I don’t know much about the subject, but I do know that Ahmadinejad got into hot water early in his 1st term for proposing that women be allowed to go to football games. A flimsy reason for saying Greer might be on to something, but there it is.

  5. Curzon says:

    Is it relevant/significant that the Armeni/Azeri/Baluchi regions were strong for the opposition? Is there a ethno-political divide in this regard? Or was it harder for the powers that be to influence the results in these regions, if in fact the ballot boxes were stuffed?

  6. I’ve got no issue with civil disagreement, T. Greer. It breeds discussion.

    First, I’d hesitate to assume a person’s understanding based on a single blog post. This post wasn’t meant to be a lengthy tutorial on either the candidates or the political process. It was to contrast a cartographical representaion of the official results with a remarkable image depicting the popular dissent that has grown since those results were released. The attached commentary was a reflection on the gathering Western furor depicting this mass protest as a “Revolution,” and on how I disagree with that sentiment.

    Second, I don’t recall referring to Ahmadinejad as “some type of Conservative.” And I referred to Mousavi as a “reformist by Iranian standards.” I don’t envision Iran’s political machinery through a lens of Americocentrism where everything whittles down to two opposing parties.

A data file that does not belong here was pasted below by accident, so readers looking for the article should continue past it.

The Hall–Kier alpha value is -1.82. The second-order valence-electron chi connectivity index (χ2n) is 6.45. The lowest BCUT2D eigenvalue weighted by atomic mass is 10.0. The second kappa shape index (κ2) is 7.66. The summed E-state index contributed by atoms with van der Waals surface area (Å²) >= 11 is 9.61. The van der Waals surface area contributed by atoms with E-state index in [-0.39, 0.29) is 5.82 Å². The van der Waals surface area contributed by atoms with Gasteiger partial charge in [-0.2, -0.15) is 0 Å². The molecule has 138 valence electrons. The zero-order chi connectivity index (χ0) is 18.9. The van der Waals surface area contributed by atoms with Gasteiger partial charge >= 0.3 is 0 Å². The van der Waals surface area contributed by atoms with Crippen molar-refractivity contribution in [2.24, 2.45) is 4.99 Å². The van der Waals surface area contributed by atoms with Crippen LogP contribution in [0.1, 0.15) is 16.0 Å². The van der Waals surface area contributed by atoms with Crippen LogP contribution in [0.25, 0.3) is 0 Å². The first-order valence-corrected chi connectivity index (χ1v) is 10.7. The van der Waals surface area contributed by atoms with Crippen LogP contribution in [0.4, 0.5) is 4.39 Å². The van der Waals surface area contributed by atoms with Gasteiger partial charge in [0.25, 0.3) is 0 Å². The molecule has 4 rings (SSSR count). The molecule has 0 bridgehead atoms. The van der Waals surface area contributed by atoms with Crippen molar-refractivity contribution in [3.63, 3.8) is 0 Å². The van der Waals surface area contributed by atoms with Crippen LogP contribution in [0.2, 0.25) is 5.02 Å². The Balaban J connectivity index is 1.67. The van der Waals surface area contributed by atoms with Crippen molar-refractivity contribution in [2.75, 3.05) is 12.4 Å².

Thanks much for the article. I’ll give it a full read when I can. Bearing in mind that I haven’t given it a full read, what I find interesting about what you’ve quoted here is that the author focuses entirely on Ahmadinejad the President and fails to address Ahmadinejad the governor, Ahmadinejad the advisor to governor general, Ahmadinejad the governor general and Ahmadinejad the Mayor of the country’s capitol. Ahmadinejad may well be the anti-establishment President but he’s made some remarkable progress through the existing political system that the author presents him to be the antithesis of.

    The author then focuses entirely on Mousavi the last Prime Minister (ignoring Mousavi’s focus on ecomomic reform) and makes no mention of Mousavi who turned aside a Pres. bid and instead enabled and advised an obscure cleric, Mohammad Khatami (who became president and whose reforms have been since rolled back by the anti-establishment President,) or any of the platform issues (including as I mentioned, constitutional reform) he ran on. The idea that Mousavi cannot affect reform (as Khatami did) because he’s “old guard” seems a bit weak.
    Collapsing a political system may be change (as the author attributes it) but it’s certainly not reform. In this I agree with your quoted article. From my post:

    “His [Mousavi] intentions are not paramount to yet another socio-political revolution. On the contrary, he’s seeking to affect change from within the existing socio-political system.”

    So you’re article and I agree on at least one aspect.